MODESTO -- A judge Tuesday agreed to a five-month delay in the trial of a man accused of beating to death a 67-year-old Hilmar man during a 2010 suspected road rage incident in Turlock.
Michael Joseph Hoyt, 52, of Turlock is charged with second-degree murder in the death of Ken Winter. Berniece Winter, Winter's wife, sat in the courtroom Tuesday with other relatives. They were visibly upset when they heard the trial scheduled to start July 17 will be postponed until Dec. 4.
Jeniffer Winter, the victim's daughter, wiped away tears in court as they learned of the postponement.
After the hearing, Ber-niece Winter said it has been gut-wrenching, knowing Hoyt remains free on bail as the case is delayed.
"We have to relive (her husband's death) every time we go back to court," she said. "We have to see this person (Hoyt). It's like opening up an old wound."
Frank Carson, Hoyt's attorney, had asked for the delay because he is in the middle of a murder trial with four defendants, which has been stalled but is set to resume July 16. Other scheduling conflicts between the court and Carson pushed Hoyt's trial date until December.
"I believe this trial going forward would be impossible," Carson said.
Deputy District Attorney Wendell Emerson agreed to the postponement, but told the judge the series of delays and continuances in this case has been "mentally draining" on Winter's family. He said some of Winter's family members had made arrangements to be away from work next month to attend the trial.
The prosecutor asked the judge to ensure that the Dec. 4 trial will start as scheduled, so the family can receive some "closure" in the case.
Carson assured the judge the defense will be ready to start in December. He expects the trial will last two to three weeks.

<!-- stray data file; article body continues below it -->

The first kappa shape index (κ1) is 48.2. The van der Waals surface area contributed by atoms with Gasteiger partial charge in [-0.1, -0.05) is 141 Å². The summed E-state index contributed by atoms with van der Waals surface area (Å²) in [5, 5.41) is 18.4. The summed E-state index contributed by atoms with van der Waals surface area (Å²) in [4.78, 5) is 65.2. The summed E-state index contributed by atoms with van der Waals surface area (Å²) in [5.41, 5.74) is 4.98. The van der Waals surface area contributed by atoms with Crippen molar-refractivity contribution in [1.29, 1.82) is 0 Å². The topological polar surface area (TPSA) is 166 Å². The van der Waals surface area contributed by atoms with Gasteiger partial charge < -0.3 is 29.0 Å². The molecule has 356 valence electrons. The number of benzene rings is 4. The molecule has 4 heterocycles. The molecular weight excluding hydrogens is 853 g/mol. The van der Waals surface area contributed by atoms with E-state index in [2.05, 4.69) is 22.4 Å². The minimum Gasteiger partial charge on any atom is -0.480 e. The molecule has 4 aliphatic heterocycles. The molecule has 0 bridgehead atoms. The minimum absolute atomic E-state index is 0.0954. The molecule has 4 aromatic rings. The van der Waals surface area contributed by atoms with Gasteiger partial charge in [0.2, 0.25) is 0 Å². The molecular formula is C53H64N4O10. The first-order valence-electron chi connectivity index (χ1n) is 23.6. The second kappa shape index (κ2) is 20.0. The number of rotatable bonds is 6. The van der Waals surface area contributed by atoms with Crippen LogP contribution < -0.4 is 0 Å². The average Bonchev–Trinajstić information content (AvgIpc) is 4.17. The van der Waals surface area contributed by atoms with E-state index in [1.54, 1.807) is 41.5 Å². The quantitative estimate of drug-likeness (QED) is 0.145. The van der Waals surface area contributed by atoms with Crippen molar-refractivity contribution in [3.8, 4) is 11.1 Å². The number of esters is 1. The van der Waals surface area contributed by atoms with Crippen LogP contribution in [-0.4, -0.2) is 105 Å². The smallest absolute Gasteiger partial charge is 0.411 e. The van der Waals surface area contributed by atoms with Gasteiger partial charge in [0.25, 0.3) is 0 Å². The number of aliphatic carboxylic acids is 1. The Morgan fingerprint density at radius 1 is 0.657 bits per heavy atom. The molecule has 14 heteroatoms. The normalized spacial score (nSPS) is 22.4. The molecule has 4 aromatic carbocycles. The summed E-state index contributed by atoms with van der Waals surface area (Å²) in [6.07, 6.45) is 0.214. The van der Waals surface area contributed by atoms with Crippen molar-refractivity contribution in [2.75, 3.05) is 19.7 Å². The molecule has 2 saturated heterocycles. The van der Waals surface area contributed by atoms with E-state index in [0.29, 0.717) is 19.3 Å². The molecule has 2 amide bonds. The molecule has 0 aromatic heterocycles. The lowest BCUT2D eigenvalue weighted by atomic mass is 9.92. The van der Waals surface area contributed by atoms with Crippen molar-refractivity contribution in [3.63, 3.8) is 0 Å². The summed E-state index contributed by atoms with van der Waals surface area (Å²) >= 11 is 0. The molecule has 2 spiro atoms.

Stanislaus County Superior Court Judge Ricardo Córdova said he couldn't see another way around postponing the trial.
"I understand the family's concerns, but Mr. Carson can't be at two places at once," Córdova said.
In a May 2011 preliminary hearing, the judge ruled there was sufficient evidence for a jury to decide whether Hoyt acted with implied malice when he repeatedly hit Winter, who later died from his injuries at a hospital.
Córdova, however, acknowledged that there is some evidence that suggests Hoyt acted in self-defense and that it appears Hoyt did not act with premeditation.
The confrontation occurred Feb. 1, 2010, at Linwood Avenue and Paulson Road in Turlock. Authorities say Winter was turning onto Paulson from Linwood, and Hoyt thought Winter failed to stop his pickup at the stop sign.
The men got out of their vehicles and a fight ensued. Later, both men apparently got back in their vehicles; Winter tried to drive away but lost consciousness.
Bee staff writer Rosalio Ahumada can be reached at firstname.lastname@example.org or (209) 578-2394.